Nobody denies that there is a need for charity work and aid serves a purpose but it has become synonymous with powerlessness in a way that undermines the positive outcomes of the work that is done. The historical legacy of colonialism may not be shared in British schools but images like the one shared by Stacey Dooley teach people that Africa needs to be saved and looked after. Images and words mean things, they leave a lasting impression on audiences and society as a whole and charities like Comic Relief should be more mindful of the tactics used to draw attention to the causes that it wishes to help.
Marcel Klebba is an account executive at global comms agency Metia. He blogs at MK, Vuelio’s top 10 PR blog 2019.
We’ve to give the benefit of the doubt to anyone who goes extra mile to help others. But I completely disagree with the execution of the post. The caption is not right. We live in the Instagram era, where we’re all ‘obsessed’ with the picturesque sunset, a new dress or a shiny pair of sneakers. We sometimes forget about how Instagram culture changes us and how we start perceiving things. We constantly look out for the Insta-worthy shots.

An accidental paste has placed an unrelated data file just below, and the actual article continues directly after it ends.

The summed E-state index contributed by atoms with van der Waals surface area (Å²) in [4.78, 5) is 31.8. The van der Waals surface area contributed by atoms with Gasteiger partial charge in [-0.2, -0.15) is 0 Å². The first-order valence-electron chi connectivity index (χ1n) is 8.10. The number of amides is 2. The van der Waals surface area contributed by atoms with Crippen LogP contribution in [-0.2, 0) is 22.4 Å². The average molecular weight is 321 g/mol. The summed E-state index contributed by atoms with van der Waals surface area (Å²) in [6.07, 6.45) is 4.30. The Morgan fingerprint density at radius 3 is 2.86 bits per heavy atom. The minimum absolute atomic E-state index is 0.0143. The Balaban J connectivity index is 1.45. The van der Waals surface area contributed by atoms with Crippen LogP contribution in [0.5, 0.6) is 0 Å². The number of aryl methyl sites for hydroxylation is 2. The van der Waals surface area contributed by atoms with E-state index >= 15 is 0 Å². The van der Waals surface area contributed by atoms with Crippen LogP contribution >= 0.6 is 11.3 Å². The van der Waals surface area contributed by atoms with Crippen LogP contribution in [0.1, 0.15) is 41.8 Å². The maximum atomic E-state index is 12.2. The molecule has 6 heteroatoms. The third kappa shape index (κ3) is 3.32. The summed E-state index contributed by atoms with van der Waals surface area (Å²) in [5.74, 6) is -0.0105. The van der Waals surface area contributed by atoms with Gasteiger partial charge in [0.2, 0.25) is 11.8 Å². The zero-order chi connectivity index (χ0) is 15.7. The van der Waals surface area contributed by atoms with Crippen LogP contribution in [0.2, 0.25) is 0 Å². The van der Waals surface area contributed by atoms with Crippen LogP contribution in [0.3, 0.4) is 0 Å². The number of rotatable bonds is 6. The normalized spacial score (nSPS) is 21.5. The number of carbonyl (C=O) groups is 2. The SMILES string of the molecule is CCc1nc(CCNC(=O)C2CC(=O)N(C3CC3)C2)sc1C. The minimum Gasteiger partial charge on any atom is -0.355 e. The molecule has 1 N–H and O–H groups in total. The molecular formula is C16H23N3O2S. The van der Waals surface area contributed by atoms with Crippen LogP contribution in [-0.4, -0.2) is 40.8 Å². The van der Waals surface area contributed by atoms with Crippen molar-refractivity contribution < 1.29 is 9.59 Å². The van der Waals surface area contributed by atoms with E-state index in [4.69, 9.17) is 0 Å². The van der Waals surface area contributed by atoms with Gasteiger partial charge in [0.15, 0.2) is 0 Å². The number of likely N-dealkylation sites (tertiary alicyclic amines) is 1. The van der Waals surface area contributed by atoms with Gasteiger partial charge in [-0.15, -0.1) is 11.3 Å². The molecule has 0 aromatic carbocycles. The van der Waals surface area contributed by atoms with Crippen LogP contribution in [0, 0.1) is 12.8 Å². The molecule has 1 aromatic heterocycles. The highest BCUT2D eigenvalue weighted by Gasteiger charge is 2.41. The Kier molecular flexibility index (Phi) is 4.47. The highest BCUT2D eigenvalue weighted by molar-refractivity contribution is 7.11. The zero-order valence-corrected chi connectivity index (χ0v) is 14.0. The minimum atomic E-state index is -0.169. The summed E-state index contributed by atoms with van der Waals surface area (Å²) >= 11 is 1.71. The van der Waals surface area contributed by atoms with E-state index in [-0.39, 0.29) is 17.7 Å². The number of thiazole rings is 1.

It sounds obvious, but public figures have to watch what they post and they need to be aware of the repercussions.
A few questions arise in this particular case. Should brands be even tighter when choosing who will represent them across social platforms? Should they be providing some sort of training and clearly defined messaging? What are some of the do’s, don’ts and what does a successful campaign on social look like?
I don’t need to say that the influencer marketing, when executed well, can be a great tool. But when influencers, even with the best intentions, don’t get something right, it can be a real burden for brands.